The earthquake referred to in this play came on a fall night in 1886. It so frightened the neighbors, the author says, that they shouldered their guns, left their shaking houses, and sought out old Grandfather Poole, a patriarch
of the neighborhood who was on speaking terms with the “higher powers.” Even he was baffled at first, although he persuaded the neighbors to put up their guns. Mrs. Harris tells me that her mother, a young lady then who had been confined to her bed for many weeks and was quite unable to walk, was so roused that she actually did walk that night.
The explanations of the rural folk were characteristic: It was “dynamiters going through the country to destroy folks; it was rough young pranksters trying to scare everybody; it was ‘higher powers’; it was the Judgment Day; it was one of them earthquakes!” So the truth evolved. John Kelly expressed his fright by shouting, “Come here! Come here!” which the neighbors heard over the night air as “Murder! Murder!” William Johnson prayed. It was a great night—one to frighten credulous colored folk into extravagant confessions and petitions, and white folk into “sickbed” repentance and secret covenants with the Almighty. “At least it brought Judgment to Dan'l—the only heaven he sighed for,” the author avers, “and angel enough for him—in Etta.”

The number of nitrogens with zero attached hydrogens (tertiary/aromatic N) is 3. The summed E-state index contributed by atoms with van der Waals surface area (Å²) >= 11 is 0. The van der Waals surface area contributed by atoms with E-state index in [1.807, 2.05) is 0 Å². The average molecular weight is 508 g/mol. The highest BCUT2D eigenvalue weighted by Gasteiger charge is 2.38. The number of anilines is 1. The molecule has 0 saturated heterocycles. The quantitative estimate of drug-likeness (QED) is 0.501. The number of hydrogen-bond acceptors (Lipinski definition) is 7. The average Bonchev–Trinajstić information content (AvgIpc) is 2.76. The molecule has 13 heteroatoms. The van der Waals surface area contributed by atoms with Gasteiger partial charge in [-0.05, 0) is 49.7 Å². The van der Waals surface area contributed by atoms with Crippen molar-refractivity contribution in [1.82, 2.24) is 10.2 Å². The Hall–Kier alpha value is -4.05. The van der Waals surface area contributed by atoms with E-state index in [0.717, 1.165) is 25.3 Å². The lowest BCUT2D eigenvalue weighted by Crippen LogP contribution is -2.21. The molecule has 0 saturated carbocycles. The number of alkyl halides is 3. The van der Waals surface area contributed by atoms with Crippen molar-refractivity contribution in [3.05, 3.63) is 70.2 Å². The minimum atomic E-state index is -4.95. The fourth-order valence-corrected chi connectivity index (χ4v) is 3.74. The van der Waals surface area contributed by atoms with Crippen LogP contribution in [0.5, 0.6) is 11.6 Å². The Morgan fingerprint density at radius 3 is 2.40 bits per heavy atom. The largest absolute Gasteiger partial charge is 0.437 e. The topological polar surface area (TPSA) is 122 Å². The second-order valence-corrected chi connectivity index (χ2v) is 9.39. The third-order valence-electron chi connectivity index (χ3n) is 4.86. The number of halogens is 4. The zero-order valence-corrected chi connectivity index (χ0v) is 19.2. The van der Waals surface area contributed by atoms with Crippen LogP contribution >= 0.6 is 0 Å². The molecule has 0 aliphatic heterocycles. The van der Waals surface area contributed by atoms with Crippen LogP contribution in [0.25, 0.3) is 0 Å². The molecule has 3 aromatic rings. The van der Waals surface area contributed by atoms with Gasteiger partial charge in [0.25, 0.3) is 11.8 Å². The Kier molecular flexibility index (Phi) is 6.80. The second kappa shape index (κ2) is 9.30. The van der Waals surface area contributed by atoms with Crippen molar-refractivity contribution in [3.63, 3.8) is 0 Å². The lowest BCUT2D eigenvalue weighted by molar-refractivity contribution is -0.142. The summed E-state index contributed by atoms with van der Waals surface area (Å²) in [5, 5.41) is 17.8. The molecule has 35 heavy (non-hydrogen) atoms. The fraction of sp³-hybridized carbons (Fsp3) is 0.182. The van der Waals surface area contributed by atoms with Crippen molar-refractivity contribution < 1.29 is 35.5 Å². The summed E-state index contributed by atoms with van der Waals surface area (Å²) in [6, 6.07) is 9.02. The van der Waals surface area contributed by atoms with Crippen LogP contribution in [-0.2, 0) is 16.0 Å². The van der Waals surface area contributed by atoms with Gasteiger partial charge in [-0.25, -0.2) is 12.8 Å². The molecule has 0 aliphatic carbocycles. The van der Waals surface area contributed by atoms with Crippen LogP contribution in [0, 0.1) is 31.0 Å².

Etta—with her sad songs, her filial responsibilities, her early romance, her drab second-best—is drawn from life; Cynthy and Liza also. If the playwright has placed their beds side by side for dramatic purposes, she has enhanced their “joy of living” by doing so.CA'LINE
The character of Ca'line is an interesting one. She was about sixty-five when the author first knew her, as nearly as could be determined. She knew nothing of her age,
nor could she read and write. She was called “foolish” and “cranky,” but her wit and repartee were often surprising and refreshing. She made her home with any family that would give her board, clothes, and snuff in exchange for her work. She had many homes and was often treated very unfairly, and yet none ever heard of her willingly leaving a place. The family grew tired of her “ways” or no longer needed her services and she was told to “hunt her another place.” On one occasion, when she was turned out of the house to “find her another place,” the old creature's tears were pathetic beyond describing. Her hard life, her horror of the poorhouse, Lam's promise to “keep her as long as she lived and bury her when she died,” the circumstances of her going to the County Home, mentioned in the play, are based on facts.